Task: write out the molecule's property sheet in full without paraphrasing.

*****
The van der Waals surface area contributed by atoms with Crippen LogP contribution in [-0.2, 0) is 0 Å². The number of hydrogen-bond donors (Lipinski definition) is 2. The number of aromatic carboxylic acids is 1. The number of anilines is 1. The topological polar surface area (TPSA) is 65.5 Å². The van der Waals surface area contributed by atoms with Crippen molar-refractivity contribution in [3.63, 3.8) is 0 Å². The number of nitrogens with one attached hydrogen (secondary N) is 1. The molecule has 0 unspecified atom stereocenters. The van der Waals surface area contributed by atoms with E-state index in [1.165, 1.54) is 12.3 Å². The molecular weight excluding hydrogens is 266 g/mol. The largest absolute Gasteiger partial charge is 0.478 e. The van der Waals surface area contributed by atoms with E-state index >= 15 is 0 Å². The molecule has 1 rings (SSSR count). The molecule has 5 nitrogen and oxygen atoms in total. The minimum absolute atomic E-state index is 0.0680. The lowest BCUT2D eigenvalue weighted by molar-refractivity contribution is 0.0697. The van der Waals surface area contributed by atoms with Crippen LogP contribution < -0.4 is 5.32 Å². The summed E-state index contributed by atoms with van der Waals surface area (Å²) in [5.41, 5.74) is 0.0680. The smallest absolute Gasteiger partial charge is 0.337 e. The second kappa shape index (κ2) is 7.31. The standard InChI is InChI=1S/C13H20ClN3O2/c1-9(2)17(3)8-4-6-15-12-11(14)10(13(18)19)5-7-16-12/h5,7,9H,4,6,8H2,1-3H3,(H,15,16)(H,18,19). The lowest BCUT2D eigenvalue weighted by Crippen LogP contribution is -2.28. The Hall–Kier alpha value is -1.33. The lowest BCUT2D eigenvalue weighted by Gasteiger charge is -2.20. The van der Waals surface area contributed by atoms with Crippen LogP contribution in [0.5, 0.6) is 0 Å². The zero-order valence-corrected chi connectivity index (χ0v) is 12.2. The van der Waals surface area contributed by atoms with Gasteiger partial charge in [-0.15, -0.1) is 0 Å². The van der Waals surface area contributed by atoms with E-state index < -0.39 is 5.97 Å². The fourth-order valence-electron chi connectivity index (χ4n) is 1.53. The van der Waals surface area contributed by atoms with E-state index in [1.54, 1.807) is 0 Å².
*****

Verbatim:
The van der Waals surface area contributed by atoms with Crippen LogP contribution in [-0.2, 0) is 0 Å². The number of hydrogen-bond donors (Lipinski definition) is 2. The number of aromatic carboxylic acids is 1. The number of anilines is 1. The topological polar surface area (TPSA) is 65.5 Å². The van der Waals surface area contributed by atoms with Crippen molar-refractivity contribution in [3.63, 3.8) is 0 Å². The number of nitrogens with one attached hydrogen (secondary N) is 1. The molecule has 0 unspecified atom stereocenters. The van der Waals surface area contributed by atoms with E-state index in [1.165, 1.54) is 12.3 Å². The molecular weight excluding hydrogens is 266 g/mol. The largest absolute Gasteiger partial charge is 0.478 e. The van der Waals surface area contributed by atoms with E-state index >= 15 is 0 Å². The molecule has 1 rings (SSSR count). The molecule has 5 nitrogen and oxygen atoms in total. The minimum absolute atomic E-state index is 0.0680. The lowest BCUT2D eigenvalue weighted by molar-refractivity contribution is 0.0697. The van der Waals surface area contributed by atoms with Crippen LogP contribution < -0.4 is 5.32 Å². The summed E-state index contributed by atoms with van der Waals surface area (Å²) in [5.41, 5.74) is 0.0680. The smallest absolute Gasteiger partial charge is 0.337 e. The second kappa shape index (κ2) is 7.31. The standard InChI is InChI=1S/C13H20ClN3O2/c1-9(2)17(3)8-4-6-15-12-11(14)10(13(18)19)5-7-16-12/h5,7,9H,4,6,8H2,1-3H3,(H,15,16)(H,18,19). The lowest BCUT2D eigenvalue weighted by Crippen LogP contribution is -2.28. The Hall–Kier alpha value is -1.33. The lowest BCUT2D eigenvalue weighted by Gasteiger charge is -2.20. The van der Waals surface area contributed by atoms with Crippen LogP contribution in [0.5, 0.6) is 0 Å². The zero-order valence-corrected chi connectivity index (χ0v) is 12.2. The van der Waals surface area contributed by atoms with Gasteiger partial charge in [-0.15, -0.1) is 0 Å². The van der Waals surface area contributed by atoms with E-state index < -0.39 is 5.97 Å². The fourth-order valence-electron chi connectivity index (χ4n) is 1.53. The van der Waals surface area contributed by atoms with E-state index in [1.54, 1.807) is 0 Å².